The UN security council will also hold an emergency meeting on Monday about the incident following a request from Ukraine, the US ambassador to the United Nations Nikki Haley confirmed.

Sunday was a day of rising tensions between Russia and Ukraine, with hostilities focusing on the Kerch strait, which connects the Sea of Azov with the Black Sea. Russia has constructed a $3.69bn (£2.7bn) bridge over the strait following its occupation of Crimea to link the Russian mainland and the peninsula. The Russian president, Vladimir Putin, officially opened the bridge in May.

The FSB, Russia’s principal security agency, said its patrol boats had seized three naval vessels from Ukraine and used weapons to make them stop, adding that the boats had entered its territorial waters illegally.

About the only thing that could make this worse is if the, “Very Serious People,” in the US foreign policy and defense establishments, aka, “The Blog,” decide that this should be a problem for them to fix.  (Which, of course, they will)

We are completely screwed.

Kamov Advanced Helo

Looks a lot like the S-79

Sikorsky S-79

Kamov, which has been the leading producer of coaxial rotor helicopters for decades, is proposing an advanced helicopter that bears a strong similarity to the Sikorski advancing blade helicopter.

What is notable is that the two rotors are further apart than those of the S-79, it has wings, (and canards) and the propulsor is a turbofan rather than a propeller.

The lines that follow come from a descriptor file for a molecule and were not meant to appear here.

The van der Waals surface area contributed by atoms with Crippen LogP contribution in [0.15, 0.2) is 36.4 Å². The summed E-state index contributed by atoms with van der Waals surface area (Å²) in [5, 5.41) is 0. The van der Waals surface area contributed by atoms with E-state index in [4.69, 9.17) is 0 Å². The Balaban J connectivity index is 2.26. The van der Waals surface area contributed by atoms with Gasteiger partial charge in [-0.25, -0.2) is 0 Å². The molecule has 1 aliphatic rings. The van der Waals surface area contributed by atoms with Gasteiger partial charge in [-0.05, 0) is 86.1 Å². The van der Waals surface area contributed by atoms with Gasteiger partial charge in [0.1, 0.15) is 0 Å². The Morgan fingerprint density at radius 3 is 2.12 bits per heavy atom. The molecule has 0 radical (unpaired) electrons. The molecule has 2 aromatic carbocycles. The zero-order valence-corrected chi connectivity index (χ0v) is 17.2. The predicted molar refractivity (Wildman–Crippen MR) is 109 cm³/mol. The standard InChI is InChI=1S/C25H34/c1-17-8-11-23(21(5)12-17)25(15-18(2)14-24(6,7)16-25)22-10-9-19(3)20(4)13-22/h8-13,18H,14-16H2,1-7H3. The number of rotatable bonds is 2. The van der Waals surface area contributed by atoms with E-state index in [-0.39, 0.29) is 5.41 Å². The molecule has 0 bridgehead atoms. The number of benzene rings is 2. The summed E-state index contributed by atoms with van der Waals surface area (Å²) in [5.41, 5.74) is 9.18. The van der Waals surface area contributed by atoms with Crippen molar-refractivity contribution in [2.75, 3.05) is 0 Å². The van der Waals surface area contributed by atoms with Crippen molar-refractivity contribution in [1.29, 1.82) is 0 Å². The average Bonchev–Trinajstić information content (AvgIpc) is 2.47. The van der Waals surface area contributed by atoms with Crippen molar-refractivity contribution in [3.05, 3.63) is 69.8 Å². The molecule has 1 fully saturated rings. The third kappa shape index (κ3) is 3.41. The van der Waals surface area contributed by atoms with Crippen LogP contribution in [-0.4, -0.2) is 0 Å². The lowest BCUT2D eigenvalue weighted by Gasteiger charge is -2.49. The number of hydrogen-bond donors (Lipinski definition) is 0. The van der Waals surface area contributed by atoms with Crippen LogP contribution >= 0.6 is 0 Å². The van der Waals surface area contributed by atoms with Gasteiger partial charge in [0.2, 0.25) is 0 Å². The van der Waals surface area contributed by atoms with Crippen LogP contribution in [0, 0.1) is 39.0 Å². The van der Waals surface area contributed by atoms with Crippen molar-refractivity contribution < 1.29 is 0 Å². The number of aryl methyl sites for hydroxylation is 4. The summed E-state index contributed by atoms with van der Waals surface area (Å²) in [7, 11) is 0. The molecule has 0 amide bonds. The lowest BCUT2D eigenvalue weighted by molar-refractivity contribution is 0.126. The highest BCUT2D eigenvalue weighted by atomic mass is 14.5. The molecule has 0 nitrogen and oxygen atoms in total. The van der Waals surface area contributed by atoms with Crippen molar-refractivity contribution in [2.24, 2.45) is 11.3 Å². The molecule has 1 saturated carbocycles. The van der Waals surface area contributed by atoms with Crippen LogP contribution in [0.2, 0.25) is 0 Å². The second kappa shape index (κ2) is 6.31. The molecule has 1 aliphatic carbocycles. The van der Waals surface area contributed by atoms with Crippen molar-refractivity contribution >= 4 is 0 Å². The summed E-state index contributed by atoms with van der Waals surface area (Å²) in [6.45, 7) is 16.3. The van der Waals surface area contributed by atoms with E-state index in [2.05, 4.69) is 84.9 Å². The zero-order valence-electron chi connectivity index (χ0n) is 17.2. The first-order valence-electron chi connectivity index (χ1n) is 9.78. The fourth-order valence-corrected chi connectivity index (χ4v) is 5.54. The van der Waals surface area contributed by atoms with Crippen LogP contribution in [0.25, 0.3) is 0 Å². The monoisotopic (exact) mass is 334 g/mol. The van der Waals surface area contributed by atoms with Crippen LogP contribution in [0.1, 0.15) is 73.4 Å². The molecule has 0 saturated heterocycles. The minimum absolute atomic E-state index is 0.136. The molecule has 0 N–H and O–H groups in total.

First, it’s pretty clear from this that the rotors are probably not as stiff,  and that the controls are less sophisticated, requiring more space between the two rotor disks to avoid the blades striking each other.

The wings, and the turbofan propulsion, imply that it is designed for a much higher speed, probably at the expense of range, noise, and low speed accelleration

That being said, I am profoundly dubious of their claim of a top speed of 700 km/h (440 mph/370 kts) for any rotorcraft:

Pictures of a Kamov design for an advanced attack helicopter have appeared on a Russian website.

The images appear to have been leaked amid competition between the Kamov and Mil Moscow Helicopter design bureaus within Russian Helicopters to develop the country’s future high-speed combat helicopter, called SBV.

Russian Helicopters announced at the Army 2017 forum in Moscow last September that it had signed a two-year contract with the Russian defense ministry to refine concepts for a high-speed attack helicopter, with both Kamov and Mil working on designs.


The leaked photographs show Kamov General Designer Sergei Mikheyev presenting the bureau’s concept, a winged coaxial-rotor, twin-turbofan compound helicopter reportedly capable of up to 700 kph (380 kt.) This compares with a speed of more than 400 kph claimed for Mil’s single-main-rotor design.


Propulsion is provided by what appear to be a pair of turbofans mounted in the aft fuselage and driving the rotor gearbox via a pair of shafts that project forward from the engines—an arrangement reminiscent of the shaft-driven lift fan in the Lockheed Martin F-35B.

The engines likely direct most of their power forward to shaft-drive the rotors for takeoff, hover and low-speed maneuvers, then shift more of the power to thrust as forward speed increases. The rotor system has a pair of contra-rotating three-blade rotors with swept tips.

Wicked Bad Day at the Office

Look to the left

The moment it goes pear shaped

We now have video of the Soyuz failure, and it was booster separation that caused the mishap:

On Thursday, Russian space officials held a news conference to lay out their findings into an October 11 accident that involved the launch of a Soyuz FG rocket and its spacecraft. The crew of NASA astronaut Nick Hague and Russian cosmonaut Aleksey Ovchinin escaped safely, but the rocket was destroyed.